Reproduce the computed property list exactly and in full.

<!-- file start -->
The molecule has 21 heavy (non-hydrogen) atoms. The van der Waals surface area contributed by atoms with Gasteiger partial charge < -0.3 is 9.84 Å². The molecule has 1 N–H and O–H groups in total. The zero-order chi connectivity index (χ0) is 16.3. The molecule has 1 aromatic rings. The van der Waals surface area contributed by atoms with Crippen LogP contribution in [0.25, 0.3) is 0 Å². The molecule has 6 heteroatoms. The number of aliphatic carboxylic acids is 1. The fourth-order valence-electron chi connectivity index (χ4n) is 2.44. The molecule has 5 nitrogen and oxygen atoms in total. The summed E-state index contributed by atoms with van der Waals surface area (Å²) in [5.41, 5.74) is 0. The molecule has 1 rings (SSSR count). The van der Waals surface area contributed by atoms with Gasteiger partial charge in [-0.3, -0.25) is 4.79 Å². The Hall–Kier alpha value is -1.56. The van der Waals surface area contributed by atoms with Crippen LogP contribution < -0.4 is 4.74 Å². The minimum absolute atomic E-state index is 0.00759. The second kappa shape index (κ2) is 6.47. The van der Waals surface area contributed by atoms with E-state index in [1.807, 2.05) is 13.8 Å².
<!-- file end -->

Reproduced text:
The molecule has 21 heavy (non-hydrogen) atoms. The van der Waals surface area contributed by atoms with Gasteiger partial charge < -0.3 is 9.84 Å². The molecule has 1 N–H and O–H groups in total. The zero-order chi connectivity index (χ0) is 16.3. The molecule has 1 aromatic rings. The van der Waals surface area contributed by atoms with Crippen LogP contribution in [0.25, 0.3) is 0 Å². The molecule has 6 heteroatoms. The number of aliphatic carboxylic acids is 1. The fourth-order valence-electron chi connectivity index (χ4n) is 2.44. The molecule has 5 nitrogen and oxygen atoms in total. The summed E-state index contributed by atoms with van der Waals surface area (Å²) in [5.41, 5.74) is 0. The molecule has 1 rings (SSSR count). The van der Waals surface area contributed by atoms with Gasteiger partial charge in [-0.3, -0.25) is 4.79 Å². The Hall–Kier alpha value is -1.56. The van der Waals surface area contributed by atoms with Crippen LogP contribution < -0.4 is 4.74 Å². The minimum absolute atomic E-state index is 0.00759. The second kappa shape index (κ2) is 6.47. The van der Waals surface area contributed by atoms with E-state index in [1.807, 2.05) is 13.8 Å².